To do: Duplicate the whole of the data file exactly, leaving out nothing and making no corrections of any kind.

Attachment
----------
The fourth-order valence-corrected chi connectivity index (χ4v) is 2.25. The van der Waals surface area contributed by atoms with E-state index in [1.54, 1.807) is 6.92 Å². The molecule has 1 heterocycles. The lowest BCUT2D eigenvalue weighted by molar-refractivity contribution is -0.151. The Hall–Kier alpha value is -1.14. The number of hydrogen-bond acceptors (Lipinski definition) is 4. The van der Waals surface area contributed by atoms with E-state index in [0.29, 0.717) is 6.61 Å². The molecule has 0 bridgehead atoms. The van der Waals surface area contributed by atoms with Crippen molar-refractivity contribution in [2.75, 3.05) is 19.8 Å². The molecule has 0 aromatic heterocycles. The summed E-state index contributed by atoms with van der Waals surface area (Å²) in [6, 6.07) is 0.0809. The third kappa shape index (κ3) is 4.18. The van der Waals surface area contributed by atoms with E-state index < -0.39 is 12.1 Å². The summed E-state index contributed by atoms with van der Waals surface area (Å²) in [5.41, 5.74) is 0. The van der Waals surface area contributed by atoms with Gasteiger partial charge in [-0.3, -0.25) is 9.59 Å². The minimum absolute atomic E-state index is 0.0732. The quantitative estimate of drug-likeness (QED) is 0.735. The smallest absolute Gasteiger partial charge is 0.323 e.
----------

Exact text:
The fourth-order valence-corrected chi connectivity index (χ4v) is 2.25. The van der Waals surface area contributed by atoms with E-state index in [1.54, 1.807) is 6.92 Å². The molecule has 1 heterocycles. The lowest BCUT2D eigenvalue weighted by molar-refractivity contribution is -0.151. The Hall–Kier alpha value is -1.14. The number of hydrogen-bond acceptors (Lipinski definition) is 4. The van der Waals surface area contributed by atoms with E-state index in [0.29, 0.717) is 6.61 Å². The molecule has 0 bridgehead atoms. The van der Waals surface area contributed by atoms with Crippen molar-refractivity contribution in [2.75, 3.05) is 19.8 Å². The molecule has 0 aromatic heterocycles. The summed E-state index contributed by atoms with van der Waals surface area (Å²) in [6, 6.07) is 0.0809. The third kappa shape index (κ3) is 4.18. The van der Waals surface area contributed by atoms with E-state index < -0.39 is 12.1 Å². The summed E-state index contributed by atoms with van der Waals surface area (Å²) in [5.41, 5.74) is 0. The van der Waals surface area contributed by atoms with Gasteiger partial charge in [-0.3, -0.25) is 9.59 Å². The minimum absolute atomic E-state index is 0.0732. The quantitative estimate of drug-likeness (QED) is 0.735. The smallest absolute Gasteiger partial charge is 0.323 e.